Hack:Trash:NYC

IDSA's NYC Chapter Takes Part in Waste Reduction Collaborative

Every year, an estimated six million tons of waste is produced by New York CityTo help reach the Big Apple's goal of zero waste by 2030, about 100 product designers, engineers, waste and recycling experts and environmental lawyers teamed up in fall 2017 for Hack:Trash:NYC, a three-day collaborative to develop and pitch an innovative product, business model, service, policy or education campaign that increases reuse in New York City and results in a meaningful diversion of waste from landfill.

Among the organizers: IDSA New York City. "We wanted to create an outlet for New Yorkers interested in making a difference in their community through design and we couldn’t be happier with the results," says Peter Schon, vice chair, who leads the chapter with Vijay Chakravarty, IDSA. "By partnering with DSNY and a broad spectrum of experts, we were able to set up our participants success. Now, with our sponsors at Designit, Co:Collective and The New Bureau, we’re working to provide our winners with the support they need to move their projects forward.  Stay tuned!"

During the first two days of the hackathon, teams brainstormed ideas and developed quick pitches to share with mentors and judges, who included Bridget Anderson, deputy commissioner for recycling and sustainability at the NYC Department of Sanitation; Margot Kane, chief investment and financial officer for Closed Loop Fund; Mikal Hallstrup, founder and global CEO of Designit; Peter Raymond, principal at The New Bureau, and Aude Broos, strategist at Co:Collective.

They were judged on: originality and creativity of analysis, strategic and practical implementation, meaningful impact on reducing waste to landfill, scalability and organization and effective presentation, communication and summary of solution. Three winners and one honorable mention earned a total of $5,000 in prizes. 

Surplus Food Catering's pitch focused on how to collect edible food that would otherwise go to waste, and donate it to shelters. Surplus Food hopes to offer low-cost or free prepared food recovered from supermarkets, restaurants and community-supported agricultures, to community centers. Surplus earned $1,670 and a half-day strategy and development workshop with the The New Bureau.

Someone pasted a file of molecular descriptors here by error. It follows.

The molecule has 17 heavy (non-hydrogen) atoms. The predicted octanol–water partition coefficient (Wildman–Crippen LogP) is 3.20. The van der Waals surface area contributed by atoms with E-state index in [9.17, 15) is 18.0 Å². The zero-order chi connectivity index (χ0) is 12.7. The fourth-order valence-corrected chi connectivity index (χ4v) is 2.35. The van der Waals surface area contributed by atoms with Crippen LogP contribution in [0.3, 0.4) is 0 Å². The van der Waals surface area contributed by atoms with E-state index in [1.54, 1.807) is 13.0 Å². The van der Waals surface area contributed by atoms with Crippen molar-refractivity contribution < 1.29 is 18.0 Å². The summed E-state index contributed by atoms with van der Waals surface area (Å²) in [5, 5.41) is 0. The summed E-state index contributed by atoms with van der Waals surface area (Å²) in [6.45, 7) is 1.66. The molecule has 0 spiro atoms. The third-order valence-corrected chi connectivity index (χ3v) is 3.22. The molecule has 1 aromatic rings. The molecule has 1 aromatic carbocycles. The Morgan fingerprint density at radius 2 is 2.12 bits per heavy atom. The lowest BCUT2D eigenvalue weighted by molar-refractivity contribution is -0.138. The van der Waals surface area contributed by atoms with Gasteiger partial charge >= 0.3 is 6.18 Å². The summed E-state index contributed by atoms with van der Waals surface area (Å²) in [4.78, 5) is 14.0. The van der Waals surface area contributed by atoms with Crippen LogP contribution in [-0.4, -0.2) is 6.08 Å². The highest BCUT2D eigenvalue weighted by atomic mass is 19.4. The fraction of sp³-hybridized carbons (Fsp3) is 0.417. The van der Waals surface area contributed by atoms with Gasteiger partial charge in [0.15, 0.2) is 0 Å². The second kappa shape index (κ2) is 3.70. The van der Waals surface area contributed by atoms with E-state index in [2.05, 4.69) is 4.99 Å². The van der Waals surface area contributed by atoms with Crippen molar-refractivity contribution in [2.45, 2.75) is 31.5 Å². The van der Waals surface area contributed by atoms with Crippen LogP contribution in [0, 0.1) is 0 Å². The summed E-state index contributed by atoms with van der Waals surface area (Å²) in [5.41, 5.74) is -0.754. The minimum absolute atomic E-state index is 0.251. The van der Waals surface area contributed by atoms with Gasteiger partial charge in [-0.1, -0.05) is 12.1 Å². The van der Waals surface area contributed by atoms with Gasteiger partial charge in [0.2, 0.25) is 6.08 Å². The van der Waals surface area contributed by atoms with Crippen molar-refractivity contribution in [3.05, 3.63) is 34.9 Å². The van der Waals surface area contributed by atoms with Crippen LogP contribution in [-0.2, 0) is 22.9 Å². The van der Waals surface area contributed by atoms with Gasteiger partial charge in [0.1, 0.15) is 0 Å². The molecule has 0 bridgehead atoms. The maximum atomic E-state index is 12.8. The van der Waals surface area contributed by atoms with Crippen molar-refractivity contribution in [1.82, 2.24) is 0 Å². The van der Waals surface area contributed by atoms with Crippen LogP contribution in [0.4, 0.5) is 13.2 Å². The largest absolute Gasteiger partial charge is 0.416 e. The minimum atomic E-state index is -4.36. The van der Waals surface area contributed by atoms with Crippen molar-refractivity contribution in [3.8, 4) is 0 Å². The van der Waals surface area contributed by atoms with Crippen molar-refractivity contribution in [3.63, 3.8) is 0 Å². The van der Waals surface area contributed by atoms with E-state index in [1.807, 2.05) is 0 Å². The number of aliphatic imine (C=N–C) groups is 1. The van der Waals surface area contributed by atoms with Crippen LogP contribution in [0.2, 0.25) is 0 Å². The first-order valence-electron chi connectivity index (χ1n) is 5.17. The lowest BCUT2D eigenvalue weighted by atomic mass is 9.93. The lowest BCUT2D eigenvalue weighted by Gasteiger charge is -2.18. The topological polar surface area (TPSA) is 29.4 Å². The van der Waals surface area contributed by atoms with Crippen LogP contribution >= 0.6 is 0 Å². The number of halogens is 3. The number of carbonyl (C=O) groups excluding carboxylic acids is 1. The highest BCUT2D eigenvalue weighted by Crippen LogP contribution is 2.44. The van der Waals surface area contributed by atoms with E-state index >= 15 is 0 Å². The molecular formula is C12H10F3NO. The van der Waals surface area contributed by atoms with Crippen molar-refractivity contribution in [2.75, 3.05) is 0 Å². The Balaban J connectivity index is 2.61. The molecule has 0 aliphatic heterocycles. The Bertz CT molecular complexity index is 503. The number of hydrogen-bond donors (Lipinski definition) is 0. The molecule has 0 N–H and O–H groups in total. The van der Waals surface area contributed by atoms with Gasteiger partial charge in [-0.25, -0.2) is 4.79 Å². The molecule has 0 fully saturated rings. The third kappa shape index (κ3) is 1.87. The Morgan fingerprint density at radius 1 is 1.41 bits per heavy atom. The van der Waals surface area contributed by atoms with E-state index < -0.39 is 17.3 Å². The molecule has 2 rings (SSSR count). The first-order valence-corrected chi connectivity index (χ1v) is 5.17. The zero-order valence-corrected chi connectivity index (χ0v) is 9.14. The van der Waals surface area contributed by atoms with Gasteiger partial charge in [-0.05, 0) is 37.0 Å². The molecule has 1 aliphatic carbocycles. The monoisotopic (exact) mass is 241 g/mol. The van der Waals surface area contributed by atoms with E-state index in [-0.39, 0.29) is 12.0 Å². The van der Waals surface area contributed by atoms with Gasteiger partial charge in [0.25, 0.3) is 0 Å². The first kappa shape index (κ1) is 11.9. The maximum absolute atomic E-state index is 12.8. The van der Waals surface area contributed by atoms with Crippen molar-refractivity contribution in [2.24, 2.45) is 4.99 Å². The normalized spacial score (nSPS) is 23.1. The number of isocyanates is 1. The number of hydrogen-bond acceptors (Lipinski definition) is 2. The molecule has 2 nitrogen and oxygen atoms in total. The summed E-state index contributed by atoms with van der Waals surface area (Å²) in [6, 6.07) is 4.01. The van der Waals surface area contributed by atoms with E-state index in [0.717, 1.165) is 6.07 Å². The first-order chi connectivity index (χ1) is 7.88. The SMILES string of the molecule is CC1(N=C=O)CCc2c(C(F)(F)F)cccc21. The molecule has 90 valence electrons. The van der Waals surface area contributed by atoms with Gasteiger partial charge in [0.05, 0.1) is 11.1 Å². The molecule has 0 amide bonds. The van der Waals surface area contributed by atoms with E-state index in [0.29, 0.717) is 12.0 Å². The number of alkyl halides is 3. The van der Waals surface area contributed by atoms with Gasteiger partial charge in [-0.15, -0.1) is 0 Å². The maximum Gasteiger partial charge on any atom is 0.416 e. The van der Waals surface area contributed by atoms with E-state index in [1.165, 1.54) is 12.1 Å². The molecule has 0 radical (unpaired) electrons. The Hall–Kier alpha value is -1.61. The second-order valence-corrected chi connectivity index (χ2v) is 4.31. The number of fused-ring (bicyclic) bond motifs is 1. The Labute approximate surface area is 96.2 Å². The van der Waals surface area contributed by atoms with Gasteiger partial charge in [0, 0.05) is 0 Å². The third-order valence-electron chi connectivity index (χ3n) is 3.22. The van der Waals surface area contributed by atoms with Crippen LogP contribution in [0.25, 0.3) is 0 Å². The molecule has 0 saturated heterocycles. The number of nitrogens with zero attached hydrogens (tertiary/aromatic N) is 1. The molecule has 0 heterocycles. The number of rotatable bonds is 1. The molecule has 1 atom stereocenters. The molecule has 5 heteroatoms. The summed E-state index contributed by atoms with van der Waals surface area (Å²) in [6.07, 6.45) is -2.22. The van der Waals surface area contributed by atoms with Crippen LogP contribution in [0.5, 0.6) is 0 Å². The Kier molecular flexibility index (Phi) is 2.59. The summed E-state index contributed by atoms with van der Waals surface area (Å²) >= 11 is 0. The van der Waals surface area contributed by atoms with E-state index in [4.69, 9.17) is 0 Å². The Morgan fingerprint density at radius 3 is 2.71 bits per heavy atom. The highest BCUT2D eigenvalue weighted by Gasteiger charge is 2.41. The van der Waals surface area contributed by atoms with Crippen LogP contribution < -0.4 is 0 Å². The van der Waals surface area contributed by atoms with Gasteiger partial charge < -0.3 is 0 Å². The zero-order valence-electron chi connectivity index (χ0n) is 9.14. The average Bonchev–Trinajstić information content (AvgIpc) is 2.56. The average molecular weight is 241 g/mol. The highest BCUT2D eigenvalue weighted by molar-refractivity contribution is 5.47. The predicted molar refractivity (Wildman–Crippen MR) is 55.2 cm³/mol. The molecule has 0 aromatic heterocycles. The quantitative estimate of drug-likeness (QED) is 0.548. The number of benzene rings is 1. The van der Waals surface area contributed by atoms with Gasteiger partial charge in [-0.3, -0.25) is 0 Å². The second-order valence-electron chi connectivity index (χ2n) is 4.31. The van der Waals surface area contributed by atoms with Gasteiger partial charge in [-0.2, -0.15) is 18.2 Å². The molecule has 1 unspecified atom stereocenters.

Milk Men Model's concept targeted commercial real estate buildings and reducing disposable container waste. The group proposed providing reusable containers to vendors, which could be dropped off at convenient collection points. The containers would be washed and redelivered to the vendors for reuse. Milk Men Model also won $1,670 and a half-day strategy and workshop with Co:Collective.

Fix.ly is an innovative app that would provide users with options to give items a second chance at life. Users would be able to choose from a list of repairs, select a time and day for a courier to come pick up an item for repair and select a time or day for a courier to drop off an item after repairs are complete. Fix.ly developers scored $1,670 and a workshop with Designit.

Honorable Mention went to Hack Pack NYC, which would create a closed loop packing system to help meal kit and grocery delivery companies better manage packaging to be compact, reusable and recyclable and made from PET, which is a more viable material than corrugated cardboard and insulation, according to the group.

See the coverage and a slidehow on Waste 360.